One can always tell when Spring is coming along. In the UK, it’s when you switch off your central heating. In South Africa, it’s when your wood order moves away from bluegum for the fire towards kameeldoring and rooikrans for the braai.
Because it is still cold. Today is a freezing (ok, it’s 9.7ºC but we’ve covered this), wet, grey day with a strong, squally breeze that feels like it has come straight from the Antarctic. It’s a day for fortified red wine, a good fire, a thick duvet, some hearty soup and making sure that your local shelter has enough resources to provide some beds and meals for those who don’t have those luxuries described above.
I do have a plan to wrap up warmly and drag the beagle around the block at some point, but there is – perhaps understandably – a degree of canine resistance to that idea right now.
And so, for the moment, I’m being lazy and staying put. Maybe I’ll have a last blast on FIFA 20, maybe I’ll try and find some sort of live sport to watch, maybe I’ll even contemplate (and follow through on) an afternoon nap. And I won’t feel guilty about not getting out and “doing stuff”.
Everyone needs to have a day off every now and again. And given that it is thoroughly miserable out there today, this one is mine.
Will this be the coldest day of the year in Cape Town?
I’m guessing (and hoping) so. We’re only just scraping into the dizzy realms of double figures. And that drops off sharply with every squall that comes through. And while 10ºC might be balmy for a lot of other places in the real world, we don’t have double glazing or central heating or (in quite a lot of rooms) carpets.
You’d be surprised just how much of a difference that makes.
Of course, we’re not set up for these chilly conditions simply for the reason that they really don’t happen very often down here. But they are happening today and we’re hiding inside under blankets, cuddling hot-sacks and nursing hot drinks. Even the beagle is hiding in its basket, covered with blankets (and we got the model that comes pre-equipped with fur and everything).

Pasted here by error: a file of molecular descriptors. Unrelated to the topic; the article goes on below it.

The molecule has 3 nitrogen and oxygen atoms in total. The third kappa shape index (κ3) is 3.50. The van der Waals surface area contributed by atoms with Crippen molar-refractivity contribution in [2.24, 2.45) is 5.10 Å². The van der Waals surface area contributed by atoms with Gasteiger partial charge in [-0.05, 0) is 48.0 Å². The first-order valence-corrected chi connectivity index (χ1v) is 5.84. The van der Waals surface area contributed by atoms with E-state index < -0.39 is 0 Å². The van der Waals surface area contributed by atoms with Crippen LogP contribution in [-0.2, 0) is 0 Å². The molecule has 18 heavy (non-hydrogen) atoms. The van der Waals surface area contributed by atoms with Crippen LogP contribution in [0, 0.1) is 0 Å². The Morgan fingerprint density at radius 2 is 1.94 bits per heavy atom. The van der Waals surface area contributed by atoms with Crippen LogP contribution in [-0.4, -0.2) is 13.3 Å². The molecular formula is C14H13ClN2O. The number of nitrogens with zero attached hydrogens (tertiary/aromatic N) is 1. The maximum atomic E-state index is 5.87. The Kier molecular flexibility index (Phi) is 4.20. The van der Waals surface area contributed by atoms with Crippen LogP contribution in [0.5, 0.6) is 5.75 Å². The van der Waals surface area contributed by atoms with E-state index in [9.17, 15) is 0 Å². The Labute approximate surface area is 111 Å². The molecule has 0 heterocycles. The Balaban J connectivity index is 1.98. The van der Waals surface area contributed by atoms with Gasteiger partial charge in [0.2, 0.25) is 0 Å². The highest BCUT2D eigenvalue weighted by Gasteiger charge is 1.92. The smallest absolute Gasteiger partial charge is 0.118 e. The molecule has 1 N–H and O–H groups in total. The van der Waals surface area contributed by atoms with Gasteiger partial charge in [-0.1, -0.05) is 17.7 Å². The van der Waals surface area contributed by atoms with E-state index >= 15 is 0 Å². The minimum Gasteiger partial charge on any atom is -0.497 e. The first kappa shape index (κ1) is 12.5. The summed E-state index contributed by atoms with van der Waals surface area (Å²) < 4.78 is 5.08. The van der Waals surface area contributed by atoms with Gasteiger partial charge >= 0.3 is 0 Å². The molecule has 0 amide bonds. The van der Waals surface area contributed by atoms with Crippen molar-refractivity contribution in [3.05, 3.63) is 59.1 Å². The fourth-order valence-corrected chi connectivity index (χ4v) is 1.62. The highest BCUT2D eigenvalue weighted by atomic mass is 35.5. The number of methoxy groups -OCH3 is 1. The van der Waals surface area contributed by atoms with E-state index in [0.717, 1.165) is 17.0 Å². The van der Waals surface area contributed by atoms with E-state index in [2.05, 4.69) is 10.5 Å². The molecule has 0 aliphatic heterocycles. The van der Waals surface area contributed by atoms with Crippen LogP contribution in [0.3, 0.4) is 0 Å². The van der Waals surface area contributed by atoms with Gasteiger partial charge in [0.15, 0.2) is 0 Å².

One thing we do have is a log fire. Definitely the best thing we ever put into this house. Especially today. I’m really not sure how we’d manage with the old gas heater that was in here and cost hundreds of Rands to briefly suggest warmth to an area about 30cm in front of it. Now I chuck huge lumps of invasive vegetation into a mini furnace and prevent widespread family hypothermia.
Of course, we’re very lucky to be able to have a roof over our heads and a fire to fling logs at.
If you want to help support those who don’t have such luxuries, please consider a donation to The Haven night shelter, where as little as R60 ($3.56, £2.81) can give someone a bed for 5 nights.
The last seven days have been the coldest and wettest (yay!) of the year so far. It’s been one of those weeks that Cape Town housing really isn’t set up for. The ambient temperature of the water in the shower is noticeably lower than usual. It’s going to be a battle to emerge from beneath the heavy winter duvet. The beagle has written a surprisingly good motivation for the immediate construction of an indoor dog loo. We’re all in this together.
The sun rose this morning at a lazy 7:45, by which time the kids were at school and I was negotiating the tricky Claremont rush hour. We’re fewer than three weeks away from June 21st – Cape Town’s shortest day of the year:
Sunrise: 07:51 Sunset: 17:44 Day length:9:53:32
…but because of the tilt of the earth’s axis and the unchanging nature of the solar day, sunrise will continue to be later and later until July 1st, at which point we will only begin daylight at a seemingly ridiculous 7:52am.
What’s more, the boy is in the middle of his first real set of exams (first set of real exams?), and we’re knee deep in revision timetables and the associated stress. No-one wants to even be awake, let alone going to school. I had to employ some pretty radical parenting skills to get the family moving this morning.
I’ve still got nothing on this guy though:
The sun is out today, slowly wandering across the pale blue, cloudless sky. But all I can think about is an early return to the warmth of my bed.
It’s not Ebola, it’s not “man-flu”: it’s just a cold. But it is making me feel a bit crap, and thus – especially with commitments (very) early tomorrow morning – I’m missing a braai I’d like to be at, and taking to my bed, rather than writing anything hugely meaningful here today.